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IN BRIEF

Nonfiction

December 30, 1990|Chris Goodrich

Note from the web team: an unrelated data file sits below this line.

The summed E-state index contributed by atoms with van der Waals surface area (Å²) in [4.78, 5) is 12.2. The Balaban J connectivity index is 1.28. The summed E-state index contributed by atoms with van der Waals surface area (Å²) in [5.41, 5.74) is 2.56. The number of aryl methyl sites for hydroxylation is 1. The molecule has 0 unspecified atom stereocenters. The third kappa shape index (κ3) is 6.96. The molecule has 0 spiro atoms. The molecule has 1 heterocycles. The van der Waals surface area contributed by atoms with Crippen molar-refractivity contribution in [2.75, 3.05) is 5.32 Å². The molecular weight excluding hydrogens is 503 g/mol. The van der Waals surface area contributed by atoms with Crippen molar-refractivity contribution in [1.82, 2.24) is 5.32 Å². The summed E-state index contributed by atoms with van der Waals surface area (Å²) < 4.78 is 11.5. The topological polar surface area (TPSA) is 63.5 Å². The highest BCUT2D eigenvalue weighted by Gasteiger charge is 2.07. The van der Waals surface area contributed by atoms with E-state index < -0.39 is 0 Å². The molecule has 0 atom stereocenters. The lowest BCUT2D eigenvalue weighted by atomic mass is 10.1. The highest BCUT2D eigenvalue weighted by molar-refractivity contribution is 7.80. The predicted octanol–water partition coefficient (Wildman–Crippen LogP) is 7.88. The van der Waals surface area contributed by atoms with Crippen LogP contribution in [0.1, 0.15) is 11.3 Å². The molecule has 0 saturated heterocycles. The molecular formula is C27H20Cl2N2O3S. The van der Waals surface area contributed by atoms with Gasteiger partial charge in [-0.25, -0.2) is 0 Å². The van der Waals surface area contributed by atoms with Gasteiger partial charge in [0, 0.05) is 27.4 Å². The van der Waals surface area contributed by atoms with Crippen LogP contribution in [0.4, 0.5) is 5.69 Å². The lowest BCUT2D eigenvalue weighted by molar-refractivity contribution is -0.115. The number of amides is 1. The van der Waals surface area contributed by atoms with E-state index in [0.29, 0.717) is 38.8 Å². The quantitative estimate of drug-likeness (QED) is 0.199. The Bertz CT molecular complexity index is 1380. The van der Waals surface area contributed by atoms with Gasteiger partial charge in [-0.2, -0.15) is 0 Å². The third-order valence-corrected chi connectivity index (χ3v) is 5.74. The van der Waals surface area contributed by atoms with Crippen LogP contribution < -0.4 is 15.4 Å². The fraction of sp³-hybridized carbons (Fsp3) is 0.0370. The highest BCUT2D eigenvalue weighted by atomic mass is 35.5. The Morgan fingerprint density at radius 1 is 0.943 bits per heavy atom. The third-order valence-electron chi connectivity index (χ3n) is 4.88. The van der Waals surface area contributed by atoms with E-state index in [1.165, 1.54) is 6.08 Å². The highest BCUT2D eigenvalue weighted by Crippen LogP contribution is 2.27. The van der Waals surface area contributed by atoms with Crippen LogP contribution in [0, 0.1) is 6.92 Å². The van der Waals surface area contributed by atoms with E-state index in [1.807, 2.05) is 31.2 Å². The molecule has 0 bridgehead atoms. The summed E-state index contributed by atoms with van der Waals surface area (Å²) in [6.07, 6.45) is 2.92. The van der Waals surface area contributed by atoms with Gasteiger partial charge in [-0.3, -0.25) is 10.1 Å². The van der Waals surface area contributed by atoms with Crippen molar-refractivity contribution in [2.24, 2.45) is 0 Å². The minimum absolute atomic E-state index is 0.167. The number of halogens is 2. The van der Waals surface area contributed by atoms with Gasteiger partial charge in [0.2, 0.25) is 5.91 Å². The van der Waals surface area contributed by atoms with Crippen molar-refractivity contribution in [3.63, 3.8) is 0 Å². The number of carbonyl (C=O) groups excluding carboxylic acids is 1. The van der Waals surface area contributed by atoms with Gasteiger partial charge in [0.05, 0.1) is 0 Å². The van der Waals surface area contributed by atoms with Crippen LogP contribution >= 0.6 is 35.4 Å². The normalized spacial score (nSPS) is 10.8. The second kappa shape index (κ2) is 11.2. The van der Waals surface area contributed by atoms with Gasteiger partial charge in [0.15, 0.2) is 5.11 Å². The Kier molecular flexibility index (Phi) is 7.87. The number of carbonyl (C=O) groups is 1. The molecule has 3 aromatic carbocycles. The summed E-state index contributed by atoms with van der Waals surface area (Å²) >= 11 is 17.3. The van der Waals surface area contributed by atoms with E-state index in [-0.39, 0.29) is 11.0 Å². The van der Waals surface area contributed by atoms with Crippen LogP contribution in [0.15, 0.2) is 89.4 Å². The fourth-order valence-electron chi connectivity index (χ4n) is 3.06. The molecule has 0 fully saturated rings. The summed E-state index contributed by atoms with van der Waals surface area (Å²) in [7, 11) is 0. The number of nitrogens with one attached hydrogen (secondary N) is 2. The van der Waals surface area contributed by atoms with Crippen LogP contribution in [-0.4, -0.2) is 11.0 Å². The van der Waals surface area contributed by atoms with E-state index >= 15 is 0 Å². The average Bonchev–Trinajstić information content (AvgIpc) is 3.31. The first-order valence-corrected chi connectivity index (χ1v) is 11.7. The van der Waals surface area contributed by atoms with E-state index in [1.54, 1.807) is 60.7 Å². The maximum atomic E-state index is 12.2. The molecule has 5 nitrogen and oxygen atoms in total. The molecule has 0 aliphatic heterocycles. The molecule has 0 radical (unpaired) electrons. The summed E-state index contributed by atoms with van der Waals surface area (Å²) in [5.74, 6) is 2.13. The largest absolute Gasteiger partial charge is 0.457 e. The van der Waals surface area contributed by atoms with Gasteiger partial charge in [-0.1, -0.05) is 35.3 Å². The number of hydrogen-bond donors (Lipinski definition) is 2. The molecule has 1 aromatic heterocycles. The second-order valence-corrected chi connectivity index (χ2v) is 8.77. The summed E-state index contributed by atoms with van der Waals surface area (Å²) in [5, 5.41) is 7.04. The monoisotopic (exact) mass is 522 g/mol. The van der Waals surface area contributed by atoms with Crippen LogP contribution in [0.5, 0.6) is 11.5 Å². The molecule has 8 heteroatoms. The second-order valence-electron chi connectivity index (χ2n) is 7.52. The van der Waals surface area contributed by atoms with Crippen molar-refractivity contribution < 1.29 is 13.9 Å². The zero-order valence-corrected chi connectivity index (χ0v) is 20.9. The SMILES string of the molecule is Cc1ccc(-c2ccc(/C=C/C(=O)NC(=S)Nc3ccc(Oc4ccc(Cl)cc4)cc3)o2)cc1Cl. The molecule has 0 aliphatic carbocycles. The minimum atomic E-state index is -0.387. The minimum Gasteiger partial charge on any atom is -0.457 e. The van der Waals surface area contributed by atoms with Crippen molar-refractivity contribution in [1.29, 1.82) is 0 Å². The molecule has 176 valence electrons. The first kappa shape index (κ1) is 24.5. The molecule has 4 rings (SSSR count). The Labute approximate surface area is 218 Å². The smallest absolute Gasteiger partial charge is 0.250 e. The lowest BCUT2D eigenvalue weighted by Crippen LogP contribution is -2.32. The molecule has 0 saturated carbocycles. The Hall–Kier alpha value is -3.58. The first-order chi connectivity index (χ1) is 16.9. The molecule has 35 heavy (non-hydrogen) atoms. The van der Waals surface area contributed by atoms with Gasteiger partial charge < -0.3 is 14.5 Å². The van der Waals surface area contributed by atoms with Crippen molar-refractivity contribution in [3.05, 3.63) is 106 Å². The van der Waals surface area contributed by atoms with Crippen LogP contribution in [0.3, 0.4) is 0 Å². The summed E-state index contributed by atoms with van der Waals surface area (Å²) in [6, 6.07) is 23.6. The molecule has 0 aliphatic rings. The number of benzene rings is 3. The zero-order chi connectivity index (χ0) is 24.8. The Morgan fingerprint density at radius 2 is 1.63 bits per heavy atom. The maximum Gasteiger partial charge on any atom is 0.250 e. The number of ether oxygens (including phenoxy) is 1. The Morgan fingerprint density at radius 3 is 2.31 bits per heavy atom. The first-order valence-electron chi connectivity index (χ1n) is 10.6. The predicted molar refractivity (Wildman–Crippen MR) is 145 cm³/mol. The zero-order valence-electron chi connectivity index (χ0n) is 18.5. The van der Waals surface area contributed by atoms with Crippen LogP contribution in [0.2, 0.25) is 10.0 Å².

SAM WALTON: The Inside Story of America's Richest Man by Vance H. Trimble (E.P. Dutton: $19.95; 319 pp.) . Sam Walton, billionaire head of the Arkansas-based Wal-Mart retailing chain, readily admits to being aided by good luck--a luck that extends, it turns out, to his first biographer, who has written a virtual hagiography. "Sam Walton," by fellow Arkansan Vance Trimble, is unauthorized in name only: The real-life Walton no doubt resembles the inspiring, hard-working, just-folks executive depicted here, but the author's rose-colored perspective is a bit hard to take. Trimble, a Pulitzer Prize-winning reporter, often places problematic details in a positive light. He is little troubled, for example, by the tendency of new Wal-Marts to drive existing mom-and-pop stores out of business. It should be noted, too, that Walton never was America's richest man, Forbes magazine having failed for years to separate Sam's fortune from that of his family--a fact this book's publisher conveniently glosses over.

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